Part of our duty in our quest to secure our moral high ground, our quest to see every child as a whole learner, is to help outsiders see school as more than a structure for surface level content learning. On its face, “surface level learning alone is inadequate in preparing students for an unknown future.” While some may argue that content is for school and character is for home, this is not the reality we live in. If we understand school as a place where children go to prepare for their future, we must take into account that we are on a technological precipice that makes our future utterly unpredictable.
To prepare students for the unpredictable we must equip them with skills that transcend content knowledge. We must equip them with the skills to question and advocate and empathize and build relationships. They must be able to tap into their creativity and be familiar with the determination it takes to work through productive struggle. These are not easy to teach. But as Gustafson points out, “We should be operating with our feet firmly planted on the moral foundation of teaching instead of leaning toward the things that are easiest to measure. The moral foundation of teaching is our high ground, and we need to stand firm on it.”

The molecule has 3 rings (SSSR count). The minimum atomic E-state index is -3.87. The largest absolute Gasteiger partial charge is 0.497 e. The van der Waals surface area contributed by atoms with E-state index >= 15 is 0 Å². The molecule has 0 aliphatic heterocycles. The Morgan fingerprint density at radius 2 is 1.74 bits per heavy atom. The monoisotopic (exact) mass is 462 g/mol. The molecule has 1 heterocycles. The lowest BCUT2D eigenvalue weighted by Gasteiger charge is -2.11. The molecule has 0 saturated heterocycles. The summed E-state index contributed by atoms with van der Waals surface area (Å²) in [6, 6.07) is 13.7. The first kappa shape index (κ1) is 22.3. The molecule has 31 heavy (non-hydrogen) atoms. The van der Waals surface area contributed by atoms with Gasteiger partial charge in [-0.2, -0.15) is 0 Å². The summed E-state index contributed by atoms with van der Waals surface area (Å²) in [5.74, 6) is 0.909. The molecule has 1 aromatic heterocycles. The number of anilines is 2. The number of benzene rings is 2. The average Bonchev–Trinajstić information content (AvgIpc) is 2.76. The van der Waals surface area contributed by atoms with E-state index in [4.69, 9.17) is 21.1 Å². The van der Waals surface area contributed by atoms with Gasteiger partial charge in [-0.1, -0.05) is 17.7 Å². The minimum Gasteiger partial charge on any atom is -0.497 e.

When think about our own moral high ground and ethical obligations to our students, Dr. Gustafson suggests writing them down as a reminder of what we want to stand firm on. My own code of ethics is posted on my blog because of this. Reminders of the work we know we must do are helpful ways to make sure that you are following through with purpose.